Portrait: Nick Zammuto

After the dissolution of his longtime band The Books, the veteran musician goes it alone.

Nick Zammuto lives on a mountain, in Vermont, with his adorable young family, in a house he built with his own two hands. Rock ‘n’ roll.

When he answered my phone call on a Monday morning, he immediately announced “I’m screen-printing! Can I put you on speakerphone so my ink doesn’t dry out?” He sounded happy to talk, but determined not to let our interview derail his art project.

He was making special LP covers to support his upcoming tour opening for Explosions in the Sky. “I figured, instead of doing a Kickstarter-type thing, I’d just do this. For the people who are willing to buy an LP for $30, at least they get something we made with our own hands.” The five hundred special-edition record sleeves will help pay for this first national tour under his own name.

Zammuto and labelmates Explosions in the Sky have known of each others’ work for years, but, until recently, Zammuto had gone under another moniker, as one half of experimental duo The Books. The duo members carved out a reputation as electro-orchestral loop-machine fiends, keeping up their (meager) finances by touring. After a nearly ten-year run, The Books finally crumbled late last year, with the musicians parting ways after releasing 2010’s triumphant but perhaps should-have-seen-it-coming-tinged album The Way Out. In some ways, Zammuto is now starting back at square one; in others, he’s way ahead of where he began. Luckily, he likes screen-printing.

“I went to school for the visual arts before I got into music at all, so it’s actually a nice return — usually after the boys are in bed my wife and I like to stay up and screen-print anyway. So we love to do it, and people respond to it. If they know it’s coming from us rather than some machine, then the actual physical object is worth more to them.” Our conversation is colored by the background chatter of his children, an undeniably integral part of his musical life (he samples their voices) as well as his home life. Indeed, Zammuto and his wife stumbled into a lifestyle that’s fortuitously sustainable for a musician.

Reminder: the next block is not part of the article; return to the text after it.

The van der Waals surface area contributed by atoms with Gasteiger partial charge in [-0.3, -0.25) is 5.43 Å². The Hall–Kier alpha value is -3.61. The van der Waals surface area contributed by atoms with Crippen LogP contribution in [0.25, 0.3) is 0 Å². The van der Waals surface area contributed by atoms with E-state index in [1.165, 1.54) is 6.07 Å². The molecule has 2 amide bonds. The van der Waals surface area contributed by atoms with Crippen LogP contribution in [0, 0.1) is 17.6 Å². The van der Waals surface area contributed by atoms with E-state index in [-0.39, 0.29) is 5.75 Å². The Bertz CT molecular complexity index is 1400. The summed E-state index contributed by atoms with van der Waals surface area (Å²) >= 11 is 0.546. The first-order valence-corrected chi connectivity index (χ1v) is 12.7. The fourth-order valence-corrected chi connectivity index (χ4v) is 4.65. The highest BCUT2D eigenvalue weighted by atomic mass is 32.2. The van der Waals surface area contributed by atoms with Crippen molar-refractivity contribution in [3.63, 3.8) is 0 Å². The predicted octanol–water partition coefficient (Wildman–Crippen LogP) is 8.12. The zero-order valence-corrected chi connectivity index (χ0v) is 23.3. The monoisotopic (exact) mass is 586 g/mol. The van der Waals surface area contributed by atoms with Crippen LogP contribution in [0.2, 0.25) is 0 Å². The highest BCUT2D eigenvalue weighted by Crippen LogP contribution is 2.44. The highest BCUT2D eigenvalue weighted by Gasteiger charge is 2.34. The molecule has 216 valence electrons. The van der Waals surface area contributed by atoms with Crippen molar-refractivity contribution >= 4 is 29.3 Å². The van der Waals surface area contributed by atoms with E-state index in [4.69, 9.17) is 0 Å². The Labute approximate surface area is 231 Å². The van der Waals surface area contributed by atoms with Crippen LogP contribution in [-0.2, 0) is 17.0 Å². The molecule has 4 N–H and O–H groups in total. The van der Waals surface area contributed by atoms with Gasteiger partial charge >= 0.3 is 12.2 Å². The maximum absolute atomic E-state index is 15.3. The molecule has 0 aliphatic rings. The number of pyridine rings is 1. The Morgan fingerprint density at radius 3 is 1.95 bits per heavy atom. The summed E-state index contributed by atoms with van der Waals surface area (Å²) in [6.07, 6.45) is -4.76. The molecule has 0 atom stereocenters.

One of the keys was their move to Vermont, which put his entire family’s health-care costs at virtually nothing: “Vermont is basically Canada — it’s amazing here. It doesn’t matter how much I make, [my kids] are just covered, no questions asked, until they’re eighteen. And for my wife and myself, if I make below a certain amount a year, I think we’re paying like $10 a month for health insurance. We just lucked out; it’s not why we moved across the border, but I don’t know how we could have ever made it work in Massachusetts.

“We try to live as self-sufficiently as possible,” Zammuto said of his humble sixteen-acre estate. “We grow most of our food up here, and there’s a lot of blueberries around and stuff.”

And with each new child, they’ve added onto their house as needed. An old shed became Zammuto’s personal studio. “It’s pretty ironic,” he laughed. “It’s not lost on me that living up on the top of a mountain and making electronic music in an old tractor garage is kind of an odd thing to do. Winters are long, but it feels awesome to be up here. And it’s actually the most productive place I’ve ever been, musically.”

As his own CEO rather than a partner in The Books, Zammuto made quick moves to get back on the road, where the real money is. Though he admits he’ll lose nearly $15,000 this first tour (a loss which his label Temporary Residence graciously subsidized), he’s keeping it efficient. That means limiting days off. “It’s that idle time on the road that always leads to ambivalence and mischief of one kind or another.”

Zammuto also worked out a profit-sharing deal so that members of his band have vested interest in the tour: “Basically, I pay them either a flat rate or a percentage of the ticket sales, whichever’s higher. It’s a good way to start because the flat rate is affordable, and when [ticket sales] are good, it’s really good for the band, like, much better than their standard gigs.”

In his Vermont hideaway, Zammuto also puts his technical skills to work mastering other artists’ albums on the side, which he’s found is coincidentally a great way to connect with his fans. “I just do it so I can buy gear here and there,” he admonished. I actually just mastered a record from this band called Twigs and Yarn, and man, it really blew me away. It’s a lot of fun. Mastering is a whole different thing from making a record, it’s a whole different set of gears, and you learn lots of new things that you want to try out on your own stuff.” For the record, he’s not expensive, either.

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